PlatinumGames on Astral Chain’s visual effects and how they were achieved
PlatinumGames has continued its Astral Chain developer blog series with yet another entry. For the latest addition, visual effects artist Takuo Yamamoto speaks about some of the techniques used in the game, such as how the world changes when using IRIS.
Here’s the full piece from Yamamoto:
Hello, everyone. I’m Takuo Yamamoto, visual effects artist for Astral Chain… and admittedly one of very few old-timers on a relatively young dev team! I’d like to take some time to tell you about what we tried to communicate with with the visual effects (VFX for short) in Astral Chain, as well as give you some concrete examples of how we achieved them.
But first, I’d better start off by introducing what we here at PlatinumGames consider most important in all our VFX. This is big-picture stuff that has an impact on the effects we put in all of our games, and of course Astral Chain is no exception. So what’s so important? Well…
Ta-dahh! That’s the main thing that PlatinumGames’ visual effects need to accomplish. That means taking full advantage of what the game’s visuals can offer to change along with players’ actions – Making it immediately visually clear what the player did and what happened as a result. VFX are purely visual, but they still have a huge impact on how it feels to control a character, or interact with stage mechanics. Good visual effects stir players’ feelings as they play.
The action in Astral Chain is built around the player controlling both the main character and the Legion, and that’s in addition to the usual situations you can expect from an action game. That means the visual effects for combat and action scenes have to be strong and easy to understand. We kept tweaking them and tweaking them as long as the schedule would allow to achieve those goals. (They also had to be nice and flashy – PlatinumGames has a reputation to uphold, after all…)
In action games, it’s essential for a player to be able to intuitively sense when they’ve defeated an enemy in the middle of a powerful attack or combo. Besides that, defeating enemies has to feel good, or else why would they want to keep doing it? So. How does one add “interactive exhilaration” to an enemy death effect?
In Astral Chain, we’ve followed the tried-and-true Platinum tradition of having the enemy stop moving the instant they’re defeated, then vividly burst, so the player knows they’re done for. This is important because combat is fast-paced and players will often face several enemies at once! Nobody wants to waste time beating a dead chimera.
With Astral Chain, we wanted the enemies to burst apart into particles in real-time when they were defeated. This sort of effect is popular in the tokusatsu hero TV shows that influence a lot of Astral Chain!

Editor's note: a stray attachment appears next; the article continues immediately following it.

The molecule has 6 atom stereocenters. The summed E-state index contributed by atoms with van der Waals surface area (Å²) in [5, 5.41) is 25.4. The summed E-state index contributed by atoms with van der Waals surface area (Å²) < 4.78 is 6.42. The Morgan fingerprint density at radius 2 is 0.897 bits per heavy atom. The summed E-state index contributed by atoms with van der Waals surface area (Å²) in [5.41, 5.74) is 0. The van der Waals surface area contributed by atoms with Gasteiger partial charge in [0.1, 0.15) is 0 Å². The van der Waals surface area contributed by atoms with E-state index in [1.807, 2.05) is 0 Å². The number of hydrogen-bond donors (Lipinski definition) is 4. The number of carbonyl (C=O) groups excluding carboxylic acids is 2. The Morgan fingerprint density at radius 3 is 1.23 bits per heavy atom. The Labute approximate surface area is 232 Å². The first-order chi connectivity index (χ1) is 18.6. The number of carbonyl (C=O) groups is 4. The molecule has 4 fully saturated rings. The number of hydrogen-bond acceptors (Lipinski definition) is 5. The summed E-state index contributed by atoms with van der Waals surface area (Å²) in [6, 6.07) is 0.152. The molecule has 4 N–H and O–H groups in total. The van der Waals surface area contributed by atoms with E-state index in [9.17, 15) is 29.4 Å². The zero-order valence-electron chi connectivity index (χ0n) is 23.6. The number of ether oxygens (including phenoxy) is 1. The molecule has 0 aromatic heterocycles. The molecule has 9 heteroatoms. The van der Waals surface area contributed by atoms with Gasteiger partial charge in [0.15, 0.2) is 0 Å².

To briefly explain the process, in the moment a chimera dies, we enlist the help of the GPU to cover it in particles that match the color of the chimera under them. Since the chimeras in Astral Chain are made up of data, we made these particles into appropriately digital-looking shiny cubes. Just having chimeras crumble into a pile of cubes wouldn’t have enough visual impact for an action game, so we made some of them fall, while others violently scatter into the air, then tweaked the effect until it felt just right.
This is a visual effect used quite frequently in Astral Chain to show how chimeras warp and damage the world around them. This effect makes use of a technique called parallax mapping to make it look as if attacks or other damage are actually making dents in the scenery. That’s right – this is done with visual effects, not through a change in the 3D models themselves. Which means it can be used pretty much anywhere! We even stuck this effect on some enemy character models to make them look like cracks between dimensions were opening up all over their bodies.
At almost any time during the game, you can switch on an augmented reality tool called the IRIS to help with your police work. With an active IRIS, the world itself looks different. There are a lot of ways this radical change in appearance could have been handled, but because it looked complicated and challenging, naturally it got passed off to the VFX team to take care of. That’s the Platinum way!
When you flip on your IRIS, you’ll see…
… a noise effect flicker across the screen as it starts up
… a 3D grid fill the air around the your
… grid lines covering every geographical feature
… more grid lines running along the ground
… the hue and saturation of the entire world change
… outlines surround objects in the world, with differences based on how far away they are
… a silhouette around your player character, to make their shape stand out
That’s just a few of the many effects that went into defining how the IRIS looks in-game. There’s a lot at work here, some of which is hard to explain in writing, and it all has to happen smoothly and quickly enough to feel interactive and exhilarating.
I could go on and on about more visual effects that we put together to achieve that sense of interactive exhilaration throughout the game, but I think I’ve probably gone on long enough for now. Visual effects are finalized and implemented in the game fairly late in development, but they have a surprisingly large impact on the overall quality of Platinum’s games, in terms of both how they look and how they feel. I hope this devblog has shown you a bit of how they make that impact!
As I said at the very beginning, the Astral Chain development team is quote young – director Takahisa Taura included. Youth brings power, but we old-timers on the team fought hard to keep up, and everyone on the team, young and old, put a lot of passion and care into the game. I sincerely hope you play and enjoy it!
Astral Chain is now available for Switch.